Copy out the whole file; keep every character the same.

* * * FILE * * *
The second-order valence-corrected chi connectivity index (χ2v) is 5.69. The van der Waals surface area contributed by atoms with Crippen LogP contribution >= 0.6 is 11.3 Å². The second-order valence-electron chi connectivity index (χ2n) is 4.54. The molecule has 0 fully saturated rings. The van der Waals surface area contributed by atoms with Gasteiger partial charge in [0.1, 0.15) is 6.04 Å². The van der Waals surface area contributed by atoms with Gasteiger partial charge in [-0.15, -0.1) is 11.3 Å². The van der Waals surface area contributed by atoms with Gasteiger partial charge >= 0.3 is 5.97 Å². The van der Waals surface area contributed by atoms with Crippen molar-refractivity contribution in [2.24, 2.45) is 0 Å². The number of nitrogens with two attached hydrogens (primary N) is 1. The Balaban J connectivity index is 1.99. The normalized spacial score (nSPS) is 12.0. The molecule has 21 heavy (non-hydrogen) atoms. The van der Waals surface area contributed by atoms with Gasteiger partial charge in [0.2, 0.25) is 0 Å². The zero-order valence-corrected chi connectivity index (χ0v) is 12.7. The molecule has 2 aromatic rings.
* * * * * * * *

The second-order valence-corrected chi connectivity index (χ2v) is 5.69. The van der Waals surface area contributed by atoms with Crippen LogP contribution >= 0.6 is 11.3 Å². The second-order valence-electron chi connectivity index (χ2n) is 4.54. The molecule has 0 fully saturated rings. The van der Waals surface area contributed by atoms with Gasteiger partial charge in [0.1, 0.15) is 6.04 Å². The van der Waals surface area contributed by atoms with Gasteiger partial charge in [-0.15, -0.1) is 11.3 Å². The van der Waals surface area contributed by atoms with Gasteiger partial charge >= 0.3 is 5.97 Å². The van der Waals surface area contributed by atoms with Crippen molar-refractivity contribution in [2.24, 2.45) is 0 Å². The number of nitrogens with two attached hydrogens (primary N) is 1. The Balaban J connectivity index is 1.99. The normalized spacial score (nSPS) is 12.0. The molecule has 21 heavy (non-hydrogen) atoms. The van der Waals surface area contributed by atoms with Gasteiger partial charge in [0.2, 0.25) is 0 Å². The zero-order valence-corrected chi connectivity index (χ0v) is 12.7. The molecule has 2 aromatic rings.